Sign up ×
Stack Overflow is a question and answer site for professional and enthusiast programmers. It's 100% free.

I have a branch that I would like to rebase onto the lastest commit on my master. The problem is that one of the intervening commits on master was to delete and ignore a particular set of files (see this question).

If I just do a straight rebase, those files will get deleted again. Is there anyway of doing this, inside git, rather than copying all the files out by hand, then copying them back in again afterwards?

Or should I do something like create a new branch off master, then merge in just the commits from the old branch?

Attempts ascii art:

master    branch
  |        w  work in progress on branch
  C        |  committed further changes on master
  |        |
  B        /  committed delete/ignore files on master
  |       2  committed changes on branch
  |      /  
  A     /  committed changes on master which I now need to get branch working
  |    1  committed changes on branch
  0___/  created branch

(Doing the art, I realise that I could just rebase branch from A, then merge when I've finished, but I'd still like to know if there's a way to do this 'properly')

UPDATE Warning to anyone trying this. The solution proposed here is fine, but when you checkout master again, the B commit will be re-applied, and you lose all your files again :(

share|improve this question
Do you need only A, or A, C, and master HEAD for your branch? – VonC Mar 19 '10 at 9:58
@VonC, well, I originally thought all of them, but I could make do for the moment with just A. Ultimately, I would have liked to rebase at the end (when branch development is finished) to bring everything into the master 'stream', but I guess at the worse I could just merge at the end. – Benjol Mar 19 '10 at 10:12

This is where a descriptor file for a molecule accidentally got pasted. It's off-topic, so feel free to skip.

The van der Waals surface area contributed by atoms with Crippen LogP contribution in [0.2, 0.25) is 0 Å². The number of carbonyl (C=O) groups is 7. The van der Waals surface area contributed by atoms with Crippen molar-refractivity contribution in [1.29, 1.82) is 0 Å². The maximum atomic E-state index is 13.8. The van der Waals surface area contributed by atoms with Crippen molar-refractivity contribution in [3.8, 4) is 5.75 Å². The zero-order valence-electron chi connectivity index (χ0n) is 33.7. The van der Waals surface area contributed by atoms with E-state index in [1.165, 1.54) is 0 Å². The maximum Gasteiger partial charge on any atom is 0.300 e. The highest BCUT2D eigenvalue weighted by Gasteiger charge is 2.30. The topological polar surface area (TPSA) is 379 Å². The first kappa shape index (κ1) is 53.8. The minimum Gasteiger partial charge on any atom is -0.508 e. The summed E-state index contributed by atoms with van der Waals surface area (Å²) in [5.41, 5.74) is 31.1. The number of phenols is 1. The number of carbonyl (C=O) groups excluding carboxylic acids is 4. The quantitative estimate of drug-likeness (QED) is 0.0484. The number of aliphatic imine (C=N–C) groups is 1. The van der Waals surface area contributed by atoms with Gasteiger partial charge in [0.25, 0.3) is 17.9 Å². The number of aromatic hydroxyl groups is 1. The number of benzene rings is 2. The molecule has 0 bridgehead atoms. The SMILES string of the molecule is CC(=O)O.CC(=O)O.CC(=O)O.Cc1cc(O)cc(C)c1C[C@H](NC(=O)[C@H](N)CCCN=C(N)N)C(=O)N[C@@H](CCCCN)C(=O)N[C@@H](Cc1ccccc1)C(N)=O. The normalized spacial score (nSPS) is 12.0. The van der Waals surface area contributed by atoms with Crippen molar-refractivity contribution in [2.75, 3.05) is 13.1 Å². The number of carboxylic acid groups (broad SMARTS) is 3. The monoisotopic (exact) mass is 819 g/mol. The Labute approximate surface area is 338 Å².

1 Answer 1

up vote 1 down vote accepted

From your comment, I gather you need to rebase dev branch on top of master except B.
You do not want to see files you removed in one branch be removed in another.

One possible solution would be:

  • rebase --interactive master to rewrite commits order (if possible)
    0--A--C'--B'  master
      --1--2--w     dev
  • rebase dev branch on top of C' (representing all the master commit except B)
    0--A--C'--B' master 
            --1'--2'--w' dev

That means you do not have already pushed master to another repository (otherwise, that would involve a merge nightmare for those who wish to pull master in their own repo/master branch)

share|improve this answer
In the end, I went with rebasing on the commit before the one that 'hurts'. But the green tick is yours. – Benjol Mar 20 '10 at 21:21

Your Answer


By posting your answer, you agree to the privacy policy and terms of service.

Not the answer you're looking for? Browse other questions tagged or ask your own question.